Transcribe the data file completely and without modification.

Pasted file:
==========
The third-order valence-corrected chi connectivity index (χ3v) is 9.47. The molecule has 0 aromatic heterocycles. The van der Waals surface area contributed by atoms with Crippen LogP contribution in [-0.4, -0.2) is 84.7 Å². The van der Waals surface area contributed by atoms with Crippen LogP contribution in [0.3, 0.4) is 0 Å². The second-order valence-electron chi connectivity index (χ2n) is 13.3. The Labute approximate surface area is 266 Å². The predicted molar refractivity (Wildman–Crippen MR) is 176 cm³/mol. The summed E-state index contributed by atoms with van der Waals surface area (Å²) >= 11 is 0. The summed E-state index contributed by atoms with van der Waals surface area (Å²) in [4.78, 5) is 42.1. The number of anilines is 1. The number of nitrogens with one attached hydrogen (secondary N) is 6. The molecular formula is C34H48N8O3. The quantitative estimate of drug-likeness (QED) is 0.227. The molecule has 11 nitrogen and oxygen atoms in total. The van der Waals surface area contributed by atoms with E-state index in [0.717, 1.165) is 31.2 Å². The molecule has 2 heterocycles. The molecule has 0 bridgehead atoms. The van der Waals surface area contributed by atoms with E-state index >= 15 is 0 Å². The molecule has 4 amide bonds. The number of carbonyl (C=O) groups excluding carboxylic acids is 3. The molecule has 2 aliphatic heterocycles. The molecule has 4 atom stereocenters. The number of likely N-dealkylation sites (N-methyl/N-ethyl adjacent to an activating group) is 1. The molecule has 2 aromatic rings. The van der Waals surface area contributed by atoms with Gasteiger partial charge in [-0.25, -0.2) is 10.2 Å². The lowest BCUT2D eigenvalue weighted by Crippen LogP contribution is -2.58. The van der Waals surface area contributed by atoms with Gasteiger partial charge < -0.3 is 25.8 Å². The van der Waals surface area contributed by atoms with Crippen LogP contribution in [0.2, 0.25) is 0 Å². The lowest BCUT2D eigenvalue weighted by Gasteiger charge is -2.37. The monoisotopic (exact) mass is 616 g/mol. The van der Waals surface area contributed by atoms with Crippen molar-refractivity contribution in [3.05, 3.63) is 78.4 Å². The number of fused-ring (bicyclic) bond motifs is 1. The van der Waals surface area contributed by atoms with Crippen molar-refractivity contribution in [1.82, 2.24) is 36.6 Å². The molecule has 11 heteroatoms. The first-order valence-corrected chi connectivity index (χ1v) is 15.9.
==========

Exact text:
The third-order valence-corrected chi connectivity index (χ3v) is 9.47. The molecule has 0 aromatic heterocycles. The van der Waals surface area contributed by atoms with Crippen LogP contribution in [-0.4, -0.2) is 84.7 Å². The van der Waals surface area contributed by atoms with Crippen LogP contribution in [0.3, 0.4) is 0 Å². The second-order valence-electron chi connectivity index (χ2n) is 13.3. The Labute approximate surface area is 266 Å². The predicted molar refractivity (Wildman–Crippen MR) is 176 cm³/mol. The summed E-state index contributed by atoms with van der Waals surface area (Å²) >= 11 is 0. The summed E-state index contributed by atoms with van der Waals surface area (Å²) in [4.78, 5) is 42.1. The number of anilines is 1. The number of nitrogens with one attached hydrogen (secondary N) is 6. The molecular formula is C34H48N8O3. The quantitative estimate of drug-likeness (QED) is 0.227. The molecule has 11 nitrogen and oxygen atoms in total. The van der Waals surface area contributed by atoms with E-state index in [0.717, 1.165) is 31.2 Å². The molecule has 2 heterocycles. The molecule has 0 bridgehead atoms. The van der Waals surface area contributed by atoms with E-state index >= 15 is 0 Å². The molecule has 4 amide bonds. The number of carbonyl (C=O) groups excluding carboxylic acids is 3. The molecule has 2 aliphatic heterocycles. The molecule has 4 atom stereocenters. The number of likely N-dealkylation sites (N-methyl/N-ethyl adjacent to an activating group) is 1. The molecule has 2 aromatic rings. The van der Waals surface area contributed by atoms with Gasteiger partial charge in [-0.25, -0.2) is 10.2 Å². The lowest BCUT2D eigenvalue weighted by Crippen LogP contribution is -2.58. The van der Waals surface area contributed by atoms with Gasteiger partial charge < -0.3 is 25.8 Å². The van der Waals surface area contributed by atoms with Crippen LogP contribution in [0.2, 0.25) is 0 Å². The lowest BCUT2D eigenvalue weighted by Gasteiger charge is -2.37. The monoisotopic (exact) mass is 616 g/mol. The van der Waals surface area contributed by atoms with Crippen molar-refractivity contribution in [3.05, 3.63) is 78.4 Å². The number of fused-ring (bicyclic) bond motifs is 1. The van der Waals surface area contributed by atoms with Crippen molar-refractivity contribution in [1.82, 2.24) is 36.6 Å². The molecule has 11 heteroatoms. The first-order valence-corrected chi connectivity index (χ1v) is 15.9.